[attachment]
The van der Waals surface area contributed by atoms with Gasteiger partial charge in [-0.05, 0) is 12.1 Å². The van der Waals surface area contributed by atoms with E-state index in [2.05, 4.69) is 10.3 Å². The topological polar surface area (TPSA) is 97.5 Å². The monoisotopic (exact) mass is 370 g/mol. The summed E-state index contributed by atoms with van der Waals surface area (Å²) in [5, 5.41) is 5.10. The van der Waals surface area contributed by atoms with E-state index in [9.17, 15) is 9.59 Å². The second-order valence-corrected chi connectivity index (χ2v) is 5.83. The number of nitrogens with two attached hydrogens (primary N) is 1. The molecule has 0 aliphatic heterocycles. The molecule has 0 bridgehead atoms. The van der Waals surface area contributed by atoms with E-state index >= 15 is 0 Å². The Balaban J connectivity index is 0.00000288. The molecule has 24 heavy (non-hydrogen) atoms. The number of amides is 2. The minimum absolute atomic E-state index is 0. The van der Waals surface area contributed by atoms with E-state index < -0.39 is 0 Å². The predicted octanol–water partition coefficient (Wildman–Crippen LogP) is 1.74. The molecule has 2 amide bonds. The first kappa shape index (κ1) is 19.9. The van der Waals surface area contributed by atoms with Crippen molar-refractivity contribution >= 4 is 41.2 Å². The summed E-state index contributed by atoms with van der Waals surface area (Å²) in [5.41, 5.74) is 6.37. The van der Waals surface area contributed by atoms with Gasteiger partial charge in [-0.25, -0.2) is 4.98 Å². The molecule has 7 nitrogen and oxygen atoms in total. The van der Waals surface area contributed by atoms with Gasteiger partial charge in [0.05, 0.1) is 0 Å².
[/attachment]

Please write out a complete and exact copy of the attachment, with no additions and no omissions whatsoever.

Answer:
The van der Waals surface area contributed by atoms with Gasteiger partial charge in [-0.05, 0) is 12.1 Å². The van der Waals surface area contributed by atoms with E-state index in [2.05, 4.69) is 10.3 Å². The topological polar surface area (TPSA) is 97.5 Å². The monoisotopic (exact) mass is 370 g/mol. The summed E-state index contributed by atoms with van der Waals surface area (Å²) in [5, 5.41) is 5.10. The van der Waals surface area contributed by atoms with E-state index in [9.17, 15) is 9.59 Å². The second-order valence-corrected chi connectivity index (χ2v) is 5.83. The number of nitrogens with two attached hydrogens (primary N) is 1. The molecule has 0 aliphatic heterocycles. The molecule has 0 bridgehead atoms. The van der Waals surface area contributed by atoms with E-state index >= 15 is 0 Å². The Balaban J connectivity index is 0.00000288. The molecule has 24 heavy (non-hydrogen) atoms. The number of amides is 2. The minimum absolute atomic E-state index is 0. The van der Waals surface area contributed by atoms with E-state index < -0.39 is 0 Å². The predicted octanol–water partition coefficient (Wildman–Crippen LogP) is 1.74. The molecule has 2 amide bonds. The first kappa shape index (κ1) is 19.9. The van der Waals surface area contributed by atoms with Crippen molar-refractivity contribution >= 4 is 41.2 Å². The summed E-state index contributed by atoms with van der Waals surface area (Å²) in [5.41, 5.74) is 6.37. The van der Waals surface area contributed by atoms with Gasteiger partial charge in [-0.25, -0.2) is 4.98 Å². The molecule has 7 nitrogen and oxygen atoms in total. The van der Waals surface area contributed by atoms with Gasteiger partial charge in [0.05, 0.1) is 0 Å².